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Dealing with callbacks as props in React

xnimorz profile image Nik Mostovoy ・8 min read

TL;DR

  1. Don't mix JSX and business-logic in one place, keep your code simple and understandable.
  2. For small optimizations, you can cache function in class properties for classes or use the useCallback hook for function components. In this case, pure components won't be re-rendered every time when their parent gets re-rendered. Especially, callbacks caching is effective to avoid excess updating cycles when you pass functions as a prop to PureComponents.
  3. Don't forget that event handler receives a synthetic event, not the original event. If you exit from the current function scope, you won't get access to synthetic event fields. If you want to get fields outside the function scope you can cache fields you need.

Part 1. Event handlers, caching and code readability

React has quite a convenient way to add event handlers for DOM elements.
This is one of the first basic things that beginners face with.

class MyComponent extends Component {
  render() {
    return <button onClick={() => console.log('Hello world!')}>Click me</button>;
  }
}

It's quite easy, isn't it? When you see this code, it isn't complicated to understand what will happen when a user clicks the button.
But what should we do, if the amount of the code in event handlers become more and more?
Let's assume, we want to load the list of developers, filter them (user.team === 'search-team') and sort using their age when the button was clicked:

class MyComponent extends Component {
  constructor(props) {
    super(props);
    this.state = { users: [] };
  }
  render() {
    return (
      <div>
        <ul>
          {this.state.users.map(user => (
            <li>{user.name}</li>
          ))}
        </ul>
        <button
          onClick={() => {
            console.log('Hello world!');
            window
              .fetch('/usersList')
              .then(result => result.json())
              .then(data => {
                const users = data
                  .filter(user => user.team === 'search-team')
                  .sort((a, b) => {
                    if (a.age > b.age) {
                      return 1;
                    }
                    if (a.age < b.age) {
                      return -1;
                    }
                    return 0;
                  });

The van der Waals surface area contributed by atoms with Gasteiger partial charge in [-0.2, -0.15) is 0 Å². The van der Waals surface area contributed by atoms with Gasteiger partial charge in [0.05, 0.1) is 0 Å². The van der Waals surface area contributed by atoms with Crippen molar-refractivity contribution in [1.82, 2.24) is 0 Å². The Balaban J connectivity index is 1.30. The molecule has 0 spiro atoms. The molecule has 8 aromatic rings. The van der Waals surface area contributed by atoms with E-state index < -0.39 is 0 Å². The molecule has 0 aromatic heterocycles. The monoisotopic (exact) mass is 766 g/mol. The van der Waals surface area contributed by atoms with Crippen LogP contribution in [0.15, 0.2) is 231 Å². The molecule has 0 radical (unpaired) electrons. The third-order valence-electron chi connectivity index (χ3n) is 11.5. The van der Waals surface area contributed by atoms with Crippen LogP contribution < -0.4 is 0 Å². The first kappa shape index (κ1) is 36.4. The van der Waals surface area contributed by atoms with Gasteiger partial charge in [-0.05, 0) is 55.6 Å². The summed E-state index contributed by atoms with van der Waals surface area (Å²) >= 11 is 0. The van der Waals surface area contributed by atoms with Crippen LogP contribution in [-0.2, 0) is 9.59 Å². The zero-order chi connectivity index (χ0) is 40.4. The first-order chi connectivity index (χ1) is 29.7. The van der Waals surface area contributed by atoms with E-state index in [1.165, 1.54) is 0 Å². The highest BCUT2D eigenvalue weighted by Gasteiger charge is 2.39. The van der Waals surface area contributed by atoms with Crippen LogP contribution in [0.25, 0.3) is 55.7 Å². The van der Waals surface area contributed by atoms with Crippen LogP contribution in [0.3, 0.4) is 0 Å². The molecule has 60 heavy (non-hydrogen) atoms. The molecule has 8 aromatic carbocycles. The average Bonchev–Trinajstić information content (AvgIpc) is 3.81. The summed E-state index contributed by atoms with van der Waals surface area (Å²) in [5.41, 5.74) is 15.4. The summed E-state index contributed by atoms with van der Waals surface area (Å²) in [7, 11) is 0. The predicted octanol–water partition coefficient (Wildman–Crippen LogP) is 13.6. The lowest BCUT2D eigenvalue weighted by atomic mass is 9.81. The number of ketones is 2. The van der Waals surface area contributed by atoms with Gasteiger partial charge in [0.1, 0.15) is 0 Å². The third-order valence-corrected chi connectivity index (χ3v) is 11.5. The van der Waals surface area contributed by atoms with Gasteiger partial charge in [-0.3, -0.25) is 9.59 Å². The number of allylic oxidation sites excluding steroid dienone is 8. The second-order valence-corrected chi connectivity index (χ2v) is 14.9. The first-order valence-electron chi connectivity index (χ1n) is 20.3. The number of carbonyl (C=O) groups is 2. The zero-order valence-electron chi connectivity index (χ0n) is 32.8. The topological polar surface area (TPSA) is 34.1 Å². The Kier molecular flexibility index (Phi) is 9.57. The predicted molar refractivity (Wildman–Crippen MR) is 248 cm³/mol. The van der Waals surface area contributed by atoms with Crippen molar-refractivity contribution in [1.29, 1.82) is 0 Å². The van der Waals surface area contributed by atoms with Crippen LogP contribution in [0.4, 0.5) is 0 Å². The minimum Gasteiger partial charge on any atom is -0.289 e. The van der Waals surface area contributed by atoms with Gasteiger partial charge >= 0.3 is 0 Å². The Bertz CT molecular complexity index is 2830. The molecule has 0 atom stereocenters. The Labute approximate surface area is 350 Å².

this.setState({
                  users: users,
                });
              });
          }}
        >
          Load users
        </button>
      </div>
    );
  }
}

This code is so complicated. The business-logic part is mixed with JSX elements.
The simplest way to avoid it is to move function to class properties:

class MyComponent extends Component {
  fetchUsers() {
    // Move business-logic code here
  }
  render() {
    return (
      <div>
        <ul>
          {this.state.users.map(user => (
            <li>{user.name}</li>
          ))}
        </ul>
        <button onClick={() => this.fetchUsers()}>Load users</button>
      </div>
    );
  }
}

We moved business-logic from JSX code to separated field in our class. The business-logic code needs to get access to this, so we made the callback as: onClick={() => this.fetchUsers()}

Besides it, we can declare fetchUsers class field as an arrow function:

class MyComponent extends Component {
  fetchUsers = () => {
    // Move business-logic code here
  };
  render() {
    return (
      <div>
        <ul>
          {this.state.users.map(user => (
            <li>{user.name}</li>
          ))}
        </ul>
        <button onClick={this.fetchUsers}>Load users</button>
      </div>
    );
  }
}

It allows us to declare callback as onClick={this.fetchUsers}

What is the difference between them?

When we declare callback as onClick={this.fetchUsers} every render call will pass the same onClick reference to the button.
At the time, when we use onClick={() => this.fetchUsers()} each render call will init new function () => this.fetchUsers() and will pass it to the button onClick prop. It means, that nextProp.onClick and prop.onClick won't be equal and even if we use a PureComponent instead of button it will be re-rendered.

Which negative effects can we receive during the development?

In the vast majority of cases, we won't catch any visual performance issues, as Virtual DOM doesn't get any changes and nothing is re-rendered physically.
However, if we render big lists of components, we can catch lags on a big amount of data.

Why it's important to understand how functions are passed to the prop?

You can often find on Twitter or StackOverflow such advice:

"If you have issues with performance in React application, try to change inheritance in problem places from Component to PureComponent, or define shouldComponentUpdate to get rid of excess updating cycles".

If we define a component as a PureComponent, it means, that it has already the shouldComponentUpdate function, which implements shallowEqual between its props and nextProps.

If we set up new references as props to PureComponent in updating lifecycle, we'll lose all PureComponent advantages and optimizations.